“We like to take pride in what we do in the community and how we hold ourselves accountable,” Neely said. “We dropped the ball and I’m here to apologize for that.”
The 20-year-old was selected by the Arizona Coyotes in the fourth round (No. 111) of the 2020 NHL Draft, but the Coyotes renounced his rights 22 days later after the Arizona Republic reported Miller had been involved in multiple racial bullying incidents of a special needs student, Isaiah Meyer-Crothers. The incidents happened in 2016, when Miller was 14, and resulted in a charge of assault and a violation of the Ohio Safe Schools Act, which Miller admitted to in court.
The Bruins announced Friday they signed Miller to an entry-level contract. They cut ties with the prospect Sunday, releasing a statement by Neely that read, in part, “Based on new information, we believe it is the best decision at this time to rescind the opportunity for Mitchell Miller to represent the Boston Bruins.”
Neely was asked about that new information.
“The fact that we didn’t talk to the family [of Meyer-Crothers] was concerning,” Neely said.
Why didn’t you?
“That’s a great question,” Neely said. “I’m going to need to find out.”
Neely said he has not yet talked to Meyer-Crothers’ family but plans on doing so. Meyer-Crothers’ mother, Joni, has been particularly outspoken on social media about the damage caused by Miller to her son.
“I want to apologize to Isaiah and his family,” Neely said. “It’s something that they shouldn’t continue to go through.”
Asked if he was planning any discipline within the organization related to the signing, Neely said, “[That’s] something I have to deal with today and this week. We’ll see where it takes me.”
Neely would not comment on the financial implications of the decision to cut ties with Miller. He has not spoken with him since the decision.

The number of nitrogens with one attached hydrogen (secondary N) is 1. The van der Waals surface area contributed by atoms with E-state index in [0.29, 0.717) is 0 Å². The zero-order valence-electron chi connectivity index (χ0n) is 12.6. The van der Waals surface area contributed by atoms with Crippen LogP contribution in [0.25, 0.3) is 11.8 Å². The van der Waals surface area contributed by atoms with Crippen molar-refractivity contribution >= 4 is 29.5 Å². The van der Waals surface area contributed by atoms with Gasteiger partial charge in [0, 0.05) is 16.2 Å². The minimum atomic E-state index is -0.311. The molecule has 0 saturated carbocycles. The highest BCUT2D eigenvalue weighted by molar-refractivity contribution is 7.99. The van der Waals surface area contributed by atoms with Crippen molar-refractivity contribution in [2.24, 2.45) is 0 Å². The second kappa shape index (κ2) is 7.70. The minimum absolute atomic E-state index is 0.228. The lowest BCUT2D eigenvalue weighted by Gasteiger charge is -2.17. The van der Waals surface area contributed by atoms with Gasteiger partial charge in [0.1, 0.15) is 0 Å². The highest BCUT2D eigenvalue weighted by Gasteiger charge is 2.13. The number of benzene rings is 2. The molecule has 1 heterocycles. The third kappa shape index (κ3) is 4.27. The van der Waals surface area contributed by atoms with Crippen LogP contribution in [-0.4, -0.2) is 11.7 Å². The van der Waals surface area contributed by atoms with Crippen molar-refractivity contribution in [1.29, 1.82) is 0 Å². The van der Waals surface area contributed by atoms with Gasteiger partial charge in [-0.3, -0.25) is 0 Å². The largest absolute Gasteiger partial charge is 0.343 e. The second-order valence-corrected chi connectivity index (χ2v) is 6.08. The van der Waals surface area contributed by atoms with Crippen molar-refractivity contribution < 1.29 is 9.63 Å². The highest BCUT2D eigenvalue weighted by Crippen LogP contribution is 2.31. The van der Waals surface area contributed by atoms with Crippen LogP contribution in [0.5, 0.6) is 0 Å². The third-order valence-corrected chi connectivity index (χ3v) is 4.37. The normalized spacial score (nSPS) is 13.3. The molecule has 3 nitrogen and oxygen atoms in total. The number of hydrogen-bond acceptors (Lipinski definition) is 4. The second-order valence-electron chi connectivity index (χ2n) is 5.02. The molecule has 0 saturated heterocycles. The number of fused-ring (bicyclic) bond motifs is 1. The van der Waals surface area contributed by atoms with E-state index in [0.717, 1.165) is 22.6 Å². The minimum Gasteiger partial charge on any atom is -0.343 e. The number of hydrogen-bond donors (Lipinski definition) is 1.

Neely said it was “absolutely” a problem with the organization’s vetting process and said the decision to sign him came from hockey operations. He said that, in talking personally with Miller, the player expressed that he was working on himself and working through programs to make amends. Neely met with Miller, Miller’s mother and his agent, Eustace King.
But, Neely said, the organization didn’t ultimately have enough information and they should have dug deeper into what had happened.
“I was under the impression as a 14-year-old kid, he made a really, really bad decision and did some horrible things,” Neely said. “He’s 20 years old now, so I was under the impression that in the last six years, he’s done a lot of work on himself.”
The fact that the Bruins were looking at Miller came to Neely’s attention in early August, he said. General manager Don Sweeney said Friday after the signing that the Bruins were considering the player for six months to a year. Neely said at that time that would be “a massive decision for the organization to make.”
One piece of the decision to part ways with Miller was reaction from Bruins veterans and outrage expressed by the fan base. Sweeney spoke to some of the team’s leaders ahead of the signing. Sweeney and Neely addressed the players Saturday morning.
Bergeron, on Monday declined to reveal what was said in those meetings, but did say the idea of signing Miller was universally rejected.